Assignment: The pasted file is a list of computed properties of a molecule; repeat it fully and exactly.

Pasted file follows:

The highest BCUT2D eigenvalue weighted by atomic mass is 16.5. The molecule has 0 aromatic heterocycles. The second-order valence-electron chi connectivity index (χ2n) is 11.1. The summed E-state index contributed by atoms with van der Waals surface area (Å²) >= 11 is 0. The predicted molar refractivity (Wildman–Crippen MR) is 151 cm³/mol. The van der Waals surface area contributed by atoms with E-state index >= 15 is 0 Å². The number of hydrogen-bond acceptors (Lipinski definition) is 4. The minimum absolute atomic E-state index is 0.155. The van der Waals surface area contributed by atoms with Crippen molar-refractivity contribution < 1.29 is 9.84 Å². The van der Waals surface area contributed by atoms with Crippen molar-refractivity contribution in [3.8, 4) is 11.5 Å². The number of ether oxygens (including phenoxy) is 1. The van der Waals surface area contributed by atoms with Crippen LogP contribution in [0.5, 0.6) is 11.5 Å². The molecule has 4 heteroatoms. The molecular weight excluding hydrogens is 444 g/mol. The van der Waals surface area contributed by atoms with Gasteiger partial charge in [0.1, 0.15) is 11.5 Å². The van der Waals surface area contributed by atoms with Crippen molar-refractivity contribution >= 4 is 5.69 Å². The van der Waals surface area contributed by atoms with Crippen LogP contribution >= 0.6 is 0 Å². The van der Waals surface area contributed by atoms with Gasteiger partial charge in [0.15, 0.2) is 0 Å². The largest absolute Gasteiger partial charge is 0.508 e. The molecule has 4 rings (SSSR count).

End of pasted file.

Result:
The highest BCUT2D eigenvalue weighted by atomic mass is 16.5. The molecule has 0 aromatic heterocycles. The second-order valence-electron chi connectivity index (χ2n) is 11.1. The summed E-state index contributed by atoms with van der Waals surface area (Å²) >= 11 is 0. The predicted molar refractivity (Wildman–Crippen MR) is 151 cm³/mol. The van der Waals surface area contributed by atoms with E-state index >= 15 is 0 Å². The number of hydrogen-bond acceptors (Lipinski definition) is 4. The minimum absolute atomic E-state index is 0.155. The van der Waals surface area contributed by atoms with Crippen molar-refractivity contribution < 1.29 is 9.84 Å². The van der Waals surface area contributed by atoms with Crippen molar-refractivity contribution in [3.8, 4) is 11.5 Å². The number of ether oxygens (including phenoxy) is 1. The van der Waals surface area contributed by atoms with Crippen LogP contribution in [0.5, 0.6) is 11.5 Å². The molecule has 4 heteroatoms. The molecular weight excluding hydrogens is 444 g/mol. The van der Waals surface area contributed by atoms with Gasteiger partial charge in [0.1, 0.15) is 11.5 Å². The van der Waals surface area contributed by atoms with Crippen molar-refractivity contribution >= 4 is 5.69 Å². The van der Waals surface area contributed by atoms with Crippen LogP contribution >= 0.6 is 0 Å². The van der Waals surface area contributed by atoms with Gasteiger partial charge in [0.15, 0.2) is 0 Å². The largest absolute Gasteiger partial charge is 0.508 e. The molecule has 4 rings (SSSR count).